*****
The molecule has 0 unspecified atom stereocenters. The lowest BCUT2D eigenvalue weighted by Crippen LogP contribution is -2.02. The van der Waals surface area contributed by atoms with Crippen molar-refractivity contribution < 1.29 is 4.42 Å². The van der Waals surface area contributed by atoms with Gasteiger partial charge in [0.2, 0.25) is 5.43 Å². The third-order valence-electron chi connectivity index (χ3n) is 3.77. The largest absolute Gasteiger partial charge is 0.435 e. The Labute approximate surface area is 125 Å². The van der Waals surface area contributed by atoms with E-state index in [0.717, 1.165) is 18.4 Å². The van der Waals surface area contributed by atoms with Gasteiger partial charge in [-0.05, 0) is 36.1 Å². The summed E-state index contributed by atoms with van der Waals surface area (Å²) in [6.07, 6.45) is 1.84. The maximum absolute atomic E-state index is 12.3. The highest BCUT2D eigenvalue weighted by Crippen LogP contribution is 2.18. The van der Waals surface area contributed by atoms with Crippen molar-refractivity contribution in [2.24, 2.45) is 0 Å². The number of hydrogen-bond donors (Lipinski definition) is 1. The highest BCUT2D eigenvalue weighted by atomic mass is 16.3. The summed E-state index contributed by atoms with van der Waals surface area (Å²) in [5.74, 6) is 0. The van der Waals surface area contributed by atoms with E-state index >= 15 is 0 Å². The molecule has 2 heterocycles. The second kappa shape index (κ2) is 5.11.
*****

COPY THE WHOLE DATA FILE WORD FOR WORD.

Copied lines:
The molecule has 0 unspecified atom stereocenters. The lowest BCUT2D eigenvalue weighted by Crippen LogP contribution is -2.02. The van der Waals surface area contributed by atoms with Crippen molar-refractivity contribution < 1.29 is 4.42 Å². The van der Waals surface area contributed by atoms with Gasteiger partial charge in [0.2, 0.25) is 5.43 Å². The third-order valence-electron chi connectivity index (χ3n) is 3.77. The largest absolute Gasteiger partial charge is 0.435 e. The Labute approximate surface area is 125 Å². The van der Waals surface area contributed by atoms with E-state index in [0.717, 1.165) is 18.4 Å². The van der Waals surface area contributed by atoms with Gasteiger partial charge in [-0.05, 0) is 36.1 Å². The summed E-state index contributed by atoms with van der Waals surface area (Å²) in [6.07, 6.45) is 1.84. The maximum absolute atomic E-state index is 12.3. The highest BCUT2D eigenvalue weighted by Crippen LogP contribution is 2.18. The van der Waals surface area contributed by atoms with Crippen molar-refractivity contribution in [2.24, 2.45) is 0 Å². The number of hydrogen-bond donors (Lipinski definition) is 1. The highest BCUT2D eigenvalue weighted by atomic mass is 16.3. The summed E-state index contributed by atoms with van der Waals surface area (Å²) in [5.74, 6) is 0. The van der Waals surface area contributed by atoms with E-state index >= 15 is 0 Å². The molecule has 2 heterocycles. The second kappa shape index (κ2) is 5.11.